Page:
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The impact of container size on Green Giant Arborvitae

The picture below shows two Green Giant arborvitae. The one on the left is in a 7 Gallon container with plenty of space between containers and is 4’ tall. The one on the right is in a 3 Gallon container and is 4’3” tall.

The one on the left is about 6 months older and the measurement of the trunk size clearly would show it to be more mature.

Tree shape can be influenced with cultural practices, although tree maturity can not. So, by growing the Green Giant Arborvitae in 3 Gallon pots and stacked close to each other, they will stretch in height, although they will remain skinny. Growing them in larger containers (& shearing them) will lead to much bushier, although less tall trees.

It appears that the small container size and thereby the constrained root volume stresses the trees to gain height faster and thereby leading to a faster tree maturation and potential reproduction.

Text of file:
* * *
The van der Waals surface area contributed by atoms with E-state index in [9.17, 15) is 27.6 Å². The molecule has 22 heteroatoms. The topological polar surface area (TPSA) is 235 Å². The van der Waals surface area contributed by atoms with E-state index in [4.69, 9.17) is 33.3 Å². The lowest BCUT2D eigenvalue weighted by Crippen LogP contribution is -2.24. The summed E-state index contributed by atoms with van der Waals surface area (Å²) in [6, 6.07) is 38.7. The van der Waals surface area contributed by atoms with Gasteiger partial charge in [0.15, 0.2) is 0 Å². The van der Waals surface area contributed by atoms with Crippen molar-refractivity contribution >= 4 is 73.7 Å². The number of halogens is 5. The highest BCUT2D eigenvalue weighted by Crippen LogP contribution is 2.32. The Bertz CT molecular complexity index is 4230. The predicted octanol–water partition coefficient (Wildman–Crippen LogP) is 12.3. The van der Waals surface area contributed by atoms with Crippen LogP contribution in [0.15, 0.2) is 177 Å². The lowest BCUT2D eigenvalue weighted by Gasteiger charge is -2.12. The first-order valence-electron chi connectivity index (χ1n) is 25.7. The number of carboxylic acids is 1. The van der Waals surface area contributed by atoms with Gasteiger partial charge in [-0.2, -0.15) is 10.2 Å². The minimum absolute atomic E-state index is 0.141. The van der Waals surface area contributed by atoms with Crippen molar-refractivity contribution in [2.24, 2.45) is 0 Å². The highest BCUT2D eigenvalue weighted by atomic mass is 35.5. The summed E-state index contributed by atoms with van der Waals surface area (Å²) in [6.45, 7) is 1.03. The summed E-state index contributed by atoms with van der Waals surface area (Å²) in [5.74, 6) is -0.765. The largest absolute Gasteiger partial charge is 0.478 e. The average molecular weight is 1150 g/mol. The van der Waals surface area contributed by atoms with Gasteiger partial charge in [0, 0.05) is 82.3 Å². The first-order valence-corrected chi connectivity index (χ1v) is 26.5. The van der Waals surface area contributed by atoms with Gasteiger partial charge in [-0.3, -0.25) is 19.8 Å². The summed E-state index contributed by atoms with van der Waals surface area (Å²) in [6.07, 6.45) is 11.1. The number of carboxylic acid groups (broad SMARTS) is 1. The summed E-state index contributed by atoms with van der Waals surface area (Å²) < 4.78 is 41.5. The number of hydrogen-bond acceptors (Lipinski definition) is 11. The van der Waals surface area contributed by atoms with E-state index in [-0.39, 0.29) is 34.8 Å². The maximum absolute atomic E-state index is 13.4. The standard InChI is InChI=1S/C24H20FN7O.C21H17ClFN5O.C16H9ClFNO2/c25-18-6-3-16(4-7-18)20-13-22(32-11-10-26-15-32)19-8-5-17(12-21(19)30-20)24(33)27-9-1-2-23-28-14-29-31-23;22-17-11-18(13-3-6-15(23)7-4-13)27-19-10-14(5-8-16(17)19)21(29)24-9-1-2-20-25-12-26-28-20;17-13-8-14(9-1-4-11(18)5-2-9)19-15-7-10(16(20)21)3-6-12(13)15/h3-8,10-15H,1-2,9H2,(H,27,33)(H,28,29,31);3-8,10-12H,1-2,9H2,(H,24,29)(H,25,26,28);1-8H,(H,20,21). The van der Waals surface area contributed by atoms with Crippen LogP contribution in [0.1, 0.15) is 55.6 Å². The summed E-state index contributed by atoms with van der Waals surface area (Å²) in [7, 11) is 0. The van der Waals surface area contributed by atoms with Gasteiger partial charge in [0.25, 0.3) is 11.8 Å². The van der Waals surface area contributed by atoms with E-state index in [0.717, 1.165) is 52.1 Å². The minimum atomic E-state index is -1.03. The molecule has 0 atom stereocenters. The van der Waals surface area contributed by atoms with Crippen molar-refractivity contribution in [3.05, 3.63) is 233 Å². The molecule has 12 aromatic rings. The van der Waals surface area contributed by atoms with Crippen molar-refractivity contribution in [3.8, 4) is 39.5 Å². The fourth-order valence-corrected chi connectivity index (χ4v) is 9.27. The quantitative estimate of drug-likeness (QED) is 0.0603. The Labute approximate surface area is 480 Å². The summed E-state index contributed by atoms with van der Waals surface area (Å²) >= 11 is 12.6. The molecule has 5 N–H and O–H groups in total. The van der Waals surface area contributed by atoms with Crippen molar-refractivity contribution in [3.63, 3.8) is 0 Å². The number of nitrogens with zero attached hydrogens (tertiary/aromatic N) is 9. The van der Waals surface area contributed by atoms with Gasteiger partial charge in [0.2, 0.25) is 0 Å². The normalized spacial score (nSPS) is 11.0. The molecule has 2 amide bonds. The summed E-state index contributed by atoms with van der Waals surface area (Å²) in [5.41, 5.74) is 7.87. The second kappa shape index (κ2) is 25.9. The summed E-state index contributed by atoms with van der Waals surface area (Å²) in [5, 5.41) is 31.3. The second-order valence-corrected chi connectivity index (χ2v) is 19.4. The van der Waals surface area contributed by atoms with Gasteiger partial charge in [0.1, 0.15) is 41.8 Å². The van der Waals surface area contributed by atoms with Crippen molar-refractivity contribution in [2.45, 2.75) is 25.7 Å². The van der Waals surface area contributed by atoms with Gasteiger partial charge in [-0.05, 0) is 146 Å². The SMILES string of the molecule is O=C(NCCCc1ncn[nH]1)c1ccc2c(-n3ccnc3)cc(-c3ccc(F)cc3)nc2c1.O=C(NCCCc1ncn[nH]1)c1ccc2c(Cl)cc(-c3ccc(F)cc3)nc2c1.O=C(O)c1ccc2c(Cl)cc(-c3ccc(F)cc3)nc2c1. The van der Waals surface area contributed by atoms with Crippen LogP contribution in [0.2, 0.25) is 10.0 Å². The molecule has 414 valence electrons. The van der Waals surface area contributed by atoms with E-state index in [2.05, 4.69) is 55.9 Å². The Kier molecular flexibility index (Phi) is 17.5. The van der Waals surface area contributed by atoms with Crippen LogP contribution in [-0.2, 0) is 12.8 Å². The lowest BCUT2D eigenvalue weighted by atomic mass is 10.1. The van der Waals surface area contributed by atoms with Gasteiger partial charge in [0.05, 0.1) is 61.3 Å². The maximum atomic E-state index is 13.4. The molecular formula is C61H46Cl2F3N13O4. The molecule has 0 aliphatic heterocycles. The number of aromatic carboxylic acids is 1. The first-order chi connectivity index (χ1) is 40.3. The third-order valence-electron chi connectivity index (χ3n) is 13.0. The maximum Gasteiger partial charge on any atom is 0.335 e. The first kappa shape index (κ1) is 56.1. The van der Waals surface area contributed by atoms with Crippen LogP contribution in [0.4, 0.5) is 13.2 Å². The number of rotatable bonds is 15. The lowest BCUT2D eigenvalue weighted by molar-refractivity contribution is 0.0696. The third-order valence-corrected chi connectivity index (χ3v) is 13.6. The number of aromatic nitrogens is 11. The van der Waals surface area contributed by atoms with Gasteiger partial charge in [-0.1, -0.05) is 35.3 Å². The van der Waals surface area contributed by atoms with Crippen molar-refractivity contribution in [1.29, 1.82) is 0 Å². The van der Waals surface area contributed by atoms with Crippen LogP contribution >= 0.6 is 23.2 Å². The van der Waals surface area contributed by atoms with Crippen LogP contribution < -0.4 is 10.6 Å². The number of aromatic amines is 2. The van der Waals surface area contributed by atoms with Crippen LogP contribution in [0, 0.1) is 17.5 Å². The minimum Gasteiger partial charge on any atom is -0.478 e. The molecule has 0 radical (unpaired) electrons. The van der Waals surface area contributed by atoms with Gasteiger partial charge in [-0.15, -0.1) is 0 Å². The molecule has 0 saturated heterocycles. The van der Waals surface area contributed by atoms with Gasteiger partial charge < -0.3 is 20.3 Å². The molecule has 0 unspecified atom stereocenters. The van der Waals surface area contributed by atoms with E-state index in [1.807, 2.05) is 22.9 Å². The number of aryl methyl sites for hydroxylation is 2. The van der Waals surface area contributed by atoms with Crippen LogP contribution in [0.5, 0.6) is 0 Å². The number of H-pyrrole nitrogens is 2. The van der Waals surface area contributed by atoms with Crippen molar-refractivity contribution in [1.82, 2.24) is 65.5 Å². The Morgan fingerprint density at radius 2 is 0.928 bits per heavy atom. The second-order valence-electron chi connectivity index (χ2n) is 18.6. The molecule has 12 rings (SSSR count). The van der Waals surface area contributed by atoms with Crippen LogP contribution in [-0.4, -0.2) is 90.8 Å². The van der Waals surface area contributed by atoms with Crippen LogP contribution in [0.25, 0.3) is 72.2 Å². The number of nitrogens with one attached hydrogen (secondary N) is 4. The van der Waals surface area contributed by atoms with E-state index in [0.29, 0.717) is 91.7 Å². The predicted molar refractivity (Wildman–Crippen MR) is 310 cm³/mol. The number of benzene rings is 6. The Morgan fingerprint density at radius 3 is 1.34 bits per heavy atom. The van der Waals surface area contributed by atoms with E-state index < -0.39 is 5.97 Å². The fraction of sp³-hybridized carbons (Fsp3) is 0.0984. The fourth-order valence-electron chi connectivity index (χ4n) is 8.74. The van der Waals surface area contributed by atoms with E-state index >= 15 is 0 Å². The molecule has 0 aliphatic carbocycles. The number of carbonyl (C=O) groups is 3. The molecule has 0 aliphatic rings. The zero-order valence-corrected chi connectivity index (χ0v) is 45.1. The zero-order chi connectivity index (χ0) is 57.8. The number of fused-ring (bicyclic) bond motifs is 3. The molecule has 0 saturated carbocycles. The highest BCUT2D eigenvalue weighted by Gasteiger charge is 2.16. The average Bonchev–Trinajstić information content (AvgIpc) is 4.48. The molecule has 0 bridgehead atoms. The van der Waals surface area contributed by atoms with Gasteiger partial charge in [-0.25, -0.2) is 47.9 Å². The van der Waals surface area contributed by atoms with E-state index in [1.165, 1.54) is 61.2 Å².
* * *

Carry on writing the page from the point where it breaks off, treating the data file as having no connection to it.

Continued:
So, when buying trees, the container size of trees is a much better indication of tree maturity than the height. Of course, ultimately the tree ‘caliper’ or trunk diameter will show the true age of a tree.

As for the two trees in the picture below, the one in the 7 Gallon container will put on more growth in late Summer and will be sold. The one on the right will be re-potted into 7 Gallon in the coming weeks and sheared to gain some lateral density and delivered to customers in the Fall.


Green Giant Arborvitae, Dry Ridge KY, 05152024


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